July 23, 2020

Life sure doesn’t look the way it usually does at this point in the year. After some reflection, and a little bit of mourning, I decided to make the most of a unique opportunity with chances to recreate the benefits of our travel with at-home versions as well as embracing new hobbies or activities that we couldn’t do otherwise. Once I started brainstorming, I had more ideas than summer in which to do them. Maybe some of them will set your imagination dreaming!

Get Body Wise

On our pre-quarantine trip to New York, we trekked from the Upper West Side, down Broadway, to the Financial District and back again by the time we left.

When we were originally locked down, we struggled with the change in exercise routines. Without soccer, hiking trails, and the gym, movement felt less convenient and more repetitive. We took walks down the street until we had each square foot memorized. It certainly wasn’t New York!

Eventually, we all felt the difference mentally and physically. It was a great unintentional lesson in how our bodies really do need movement to feel good.

That realization led to more willingness to get active and creativity in how to do it. One kid even asked for a step counter! That got us to start setting goals on miles walked. I even decided to expand the idea and start developing healthy habits during this time when we have fewer distractions and will actually feel the difference.  Here are a few ideas:

  • Eat at least 3 fruits and 2 vegetables every day.
  • Each week try one new produce. We have a farm box delivered that gives us plenty of opportunities to try new fruits and veggies.
  • Find out how far it is to walk all of Broadway in NYC, or around your hometown, or to Europe, or somewhere else that captures your imagination. Then plot out how to walk that far in a day/week/month.
  • Pick up a new ability like pull-ups, yoga, marathon running, or basketball free throws. You have every day to perfect it!

Find Your Inner Chef

My family remembers the North End in Boston with incredible fondness. Definitely because of the historically significant stops on the Freedom Trail but also because of the amazing hole in the wall authentic pasta place we found.

Sadly, this summer won’t really be full of new restaurants. On the other hand, maybe they can become the hole in the wall eatery at home. Cooking is one of those tasks that most of us would like to be good at but avoid because it can extend into hours. We’re in luck. We now have hours! On top of being a handy skill, cooking involves planning, organization, and cleaning which are all fabulous life skills. Here are a few approaches you can take to a culinary adventure:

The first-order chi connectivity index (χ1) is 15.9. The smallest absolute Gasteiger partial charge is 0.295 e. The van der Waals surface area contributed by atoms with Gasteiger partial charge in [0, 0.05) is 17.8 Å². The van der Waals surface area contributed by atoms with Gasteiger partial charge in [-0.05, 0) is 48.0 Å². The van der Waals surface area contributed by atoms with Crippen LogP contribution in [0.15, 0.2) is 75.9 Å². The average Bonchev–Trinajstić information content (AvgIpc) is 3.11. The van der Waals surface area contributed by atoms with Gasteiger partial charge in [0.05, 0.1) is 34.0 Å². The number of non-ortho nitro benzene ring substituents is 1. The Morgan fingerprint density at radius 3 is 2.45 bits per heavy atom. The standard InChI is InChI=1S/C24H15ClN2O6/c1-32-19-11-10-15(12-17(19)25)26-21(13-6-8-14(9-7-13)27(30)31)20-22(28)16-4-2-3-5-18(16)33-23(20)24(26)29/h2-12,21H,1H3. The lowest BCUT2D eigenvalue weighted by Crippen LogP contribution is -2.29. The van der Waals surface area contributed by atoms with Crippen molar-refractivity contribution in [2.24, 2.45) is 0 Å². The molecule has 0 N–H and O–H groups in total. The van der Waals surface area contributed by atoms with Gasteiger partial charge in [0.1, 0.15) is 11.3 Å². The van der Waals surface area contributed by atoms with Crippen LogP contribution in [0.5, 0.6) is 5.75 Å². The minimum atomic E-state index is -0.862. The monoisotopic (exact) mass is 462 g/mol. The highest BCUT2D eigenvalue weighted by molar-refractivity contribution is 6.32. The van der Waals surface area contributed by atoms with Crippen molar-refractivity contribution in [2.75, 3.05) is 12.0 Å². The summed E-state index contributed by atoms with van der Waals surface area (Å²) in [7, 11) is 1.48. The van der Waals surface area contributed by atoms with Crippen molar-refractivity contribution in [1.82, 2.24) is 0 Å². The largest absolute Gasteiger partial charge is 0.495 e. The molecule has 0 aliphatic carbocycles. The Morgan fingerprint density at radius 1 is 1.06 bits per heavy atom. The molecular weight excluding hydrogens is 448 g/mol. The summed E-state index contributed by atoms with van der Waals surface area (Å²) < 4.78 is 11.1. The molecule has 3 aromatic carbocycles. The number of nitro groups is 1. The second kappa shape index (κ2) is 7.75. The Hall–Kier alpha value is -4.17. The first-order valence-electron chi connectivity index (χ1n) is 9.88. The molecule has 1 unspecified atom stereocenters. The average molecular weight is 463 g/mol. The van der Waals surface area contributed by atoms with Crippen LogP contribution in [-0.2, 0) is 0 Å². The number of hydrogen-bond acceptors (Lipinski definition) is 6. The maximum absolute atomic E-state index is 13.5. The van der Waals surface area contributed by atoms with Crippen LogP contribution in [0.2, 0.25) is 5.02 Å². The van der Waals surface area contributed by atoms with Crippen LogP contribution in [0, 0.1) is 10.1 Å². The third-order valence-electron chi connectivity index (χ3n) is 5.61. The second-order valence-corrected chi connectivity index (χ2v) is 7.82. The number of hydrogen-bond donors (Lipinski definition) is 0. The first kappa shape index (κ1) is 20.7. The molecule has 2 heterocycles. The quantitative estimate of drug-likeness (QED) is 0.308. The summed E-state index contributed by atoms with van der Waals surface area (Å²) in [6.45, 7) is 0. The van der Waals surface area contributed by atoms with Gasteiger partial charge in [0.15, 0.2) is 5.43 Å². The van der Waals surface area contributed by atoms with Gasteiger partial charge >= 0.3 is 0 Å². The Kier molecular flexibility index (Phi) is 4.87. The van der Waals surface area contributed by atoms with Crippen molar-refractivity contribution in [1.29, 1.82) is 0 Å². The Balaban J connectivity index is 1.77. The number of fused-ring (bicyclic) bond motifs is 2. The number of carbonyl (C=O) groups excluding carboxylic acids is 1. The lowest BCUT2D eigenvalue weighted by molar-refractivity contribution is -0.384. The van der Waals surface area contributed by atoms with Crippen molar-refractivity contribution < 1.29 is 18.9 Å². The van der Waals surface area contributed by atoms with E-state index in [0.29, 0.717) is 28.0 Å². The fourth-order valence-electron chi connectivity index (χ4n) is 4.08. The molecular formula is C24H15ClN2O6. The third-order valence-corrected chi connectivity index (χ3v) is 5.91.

• Choose a cooking show you all enjoy and cook along with the host.
  • Travel the world through your taste buds and try new recipes from every continent.
  • Arrange a family swap where two families try recipes during the week and then make their favorite to swap with each other.
  • Incorporate your health goals and experiment with ways to prepare new fruits and veggies.

Make It a Project

So many people talk about using this time for finally cleaning out their closet or reorganizing the furniture or patching up all the nail holes. All of that sounds great. And productive. But I can’t really imagine my kids brimming with enthusiasm over what are essentially bigger chores.

At Adventure Playground in the Bay Area, the kids had access to tools and scrap materials to add onto the playground or create a masterpiece to take home. During quarantine, I wanted to give my kids the sensation of being somewhere and doing something totally different. My son decided to decorate a tree in front of our house with a bunch of birdhouses that he designed, built, and decorated himself.  So we broke out the toolboxes, gathered scrap wood, and set him loose! Some other ways to give them a project are:

  • Buy or recycle the biggest canvas you can find and ask your family to design and paint a new art piece for your living room. They will need to consider what will complement what’s already there, then actually make it.
  • Foster rescue animals that need care and attention as well as food, water, and walks. They add a whole level of cuteness while teaching a lot of responsibility.
  • Offer a big change in their bedrooms like a loft bed or new bed that will inspire them to look at the space in a whole new way. Plus, it gives them a new view even though its an old area.

Whether your family is accustomed to being home all summer or is struggling like mine, I hope these will spark an idea for fun in your lives. With luck, we will look back at this time, separate from the usual, fondly.